Ph : 03 93444385/98543333 Fax : 0398543348 Email : Rosemary.Bennett@educ.utas.edu.au
You are all fine artists...artworks, whatever. But I have found on my visits to your window abode, that the hub of human nature milling around outside your windows to be just as fascinating as the antics taking place behind the glass bubble. I was one of the gawkers, the starers until a pushy lady shoved me to the back of the crowd. Hence, I was confronted by a new exhibition- ourselves. I have since moved between the windows to watch the bubble world, and the green chairs nearby to view us. I am envious that I cannot be in the bubble to observe us more thoroughly, but from the Green Chairs there is much to see. It is amazing to watch us all, with our physical varieties and differences in economic, social and cultural background, standing around doing the same thing- curiously, nosily observing five bald artistic corporates going about their daily, albeit bizarre, activities. A woman in a suit, no doubt on a lunch break, streaks past with her mates squealing "Where is he? What's he doing? Ohmigod! He's having a shower!!" Her friends chorus "How could he DO it??!" I observe these people and they amuse me, and I probably amuse others. It's amazing, it's great. And I wonder what you are all thinking in there?
Militant - Australian section of the CWI E-mail: firstname.lastname@example.org Militant Web Page: www.ausom.net.au/~mil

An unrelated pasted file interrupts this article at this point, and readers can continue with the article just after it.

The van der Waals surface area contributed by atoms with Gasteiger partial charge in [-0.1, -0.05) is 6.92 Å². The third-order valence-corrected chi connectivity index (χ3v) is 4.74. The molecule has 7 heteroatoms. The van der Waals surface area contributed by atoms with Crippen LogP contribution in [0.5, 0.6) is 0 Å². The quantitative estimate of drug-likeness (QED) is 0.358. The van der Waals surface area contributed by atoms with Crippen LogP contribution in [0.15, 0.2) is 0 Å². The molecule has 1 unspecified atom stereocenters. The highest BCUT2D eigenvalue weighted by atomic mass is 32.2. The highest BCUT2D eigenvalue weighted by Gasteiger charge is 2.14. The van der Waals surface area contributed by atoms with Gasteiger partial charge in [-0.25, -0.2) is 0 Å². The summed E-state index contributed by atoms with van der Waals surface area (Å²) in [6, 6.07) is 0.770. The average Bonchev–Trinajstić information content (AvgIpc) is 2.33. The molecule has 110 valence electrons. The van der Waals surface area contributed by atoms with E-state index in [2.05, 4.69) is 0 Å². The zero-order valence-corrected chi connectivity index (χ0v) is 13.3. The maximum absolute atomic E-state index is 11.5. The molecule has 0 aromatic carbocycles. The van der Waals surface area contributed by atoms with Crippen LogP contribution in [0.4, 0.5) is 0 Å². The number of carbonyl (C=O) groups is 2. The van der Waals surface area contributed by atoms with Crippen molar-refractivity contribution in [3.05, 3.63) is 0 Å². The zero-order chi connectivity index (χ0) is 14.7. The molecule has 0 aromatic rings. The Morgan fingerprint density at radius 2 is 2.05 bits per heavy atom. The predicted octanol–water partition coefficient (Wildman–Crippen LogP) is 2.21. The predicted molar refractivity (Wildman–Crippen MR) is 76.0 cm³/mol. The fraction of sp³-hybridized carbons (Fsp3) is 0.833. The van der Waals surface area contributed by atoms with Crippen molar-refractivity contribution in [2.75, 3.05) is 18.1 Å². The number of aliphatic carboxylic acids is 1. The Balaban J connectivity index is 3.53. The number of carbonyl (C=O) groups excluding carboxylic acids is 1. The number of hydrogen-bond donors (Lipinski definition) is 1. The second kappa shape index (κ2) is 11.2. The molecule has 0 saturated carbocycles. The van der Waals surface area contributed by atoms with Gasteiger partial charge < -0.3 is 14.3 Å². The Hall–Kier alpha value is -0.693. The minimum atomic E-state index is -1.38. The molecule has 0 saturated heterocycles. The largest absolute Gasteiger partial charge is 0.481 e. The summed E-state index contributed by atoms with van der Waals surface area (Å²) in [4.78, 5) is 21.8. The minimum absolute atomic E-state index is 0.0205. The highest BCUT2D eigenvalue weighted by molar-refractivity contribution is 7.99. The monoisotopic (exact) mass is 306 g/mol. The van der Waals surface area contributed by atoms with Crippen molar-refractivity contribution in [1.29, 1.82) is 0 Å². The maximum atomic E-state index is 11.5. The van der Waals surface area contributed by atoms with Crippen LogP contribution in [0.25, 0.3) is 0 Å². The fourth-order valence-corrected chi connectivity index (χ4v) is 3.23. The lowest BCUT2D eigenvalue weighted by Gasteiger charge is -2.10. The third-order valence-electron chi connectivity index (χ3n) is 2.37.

Do you gentle men require the services of a fully qualified sock manufacturer and delivery systems expert? Perhaps a small quantity of sunlight delivered to your window via the refraction and reflection of light? I think we could set-up a little sunbaking event for you, interesting in that the public would have to herded to the sides in order to not interrupt the flow of the light into your world. By the way the author is Dylan.
I haveth bespaken withest thou at lengtheth, we have shared and not shared too many things for something as formal as actually touching. Neverthelessthest oh though knights of the round-the-clock table, to speak and touch without the glass may be a little too raw for your first night out'o'the box. I suggest you move individually into small glass/plastic spacesuits, and perform the space walk as preparation for real air, and real sound. From this you could then wear clear plastic visors for perhaps a week. I believe this smudging of the boundary could be the key to your successful repatriation into this all too volatile and real world.
The stars await your parched eyes.
Hi there encapsulated ones,
All these people feeling guilty for watching you.
I don't feel guilty.
I feel happy to be watching you.
You've set yourselves up to be watched. Surely thats the point.
I feel lucky to be in Melbourne; one of the few places in the world where you can spend your lunch hour watching a bald man blue tac almonds to the carpet in his living room. Roll on.
First, thankyou for letting us share your lives for this short while.
I read the story of 'The Nut Man' and, having thought about the rest of the letter and how distressed the writer became thinking of you behind glass, I wanted to add my own comments.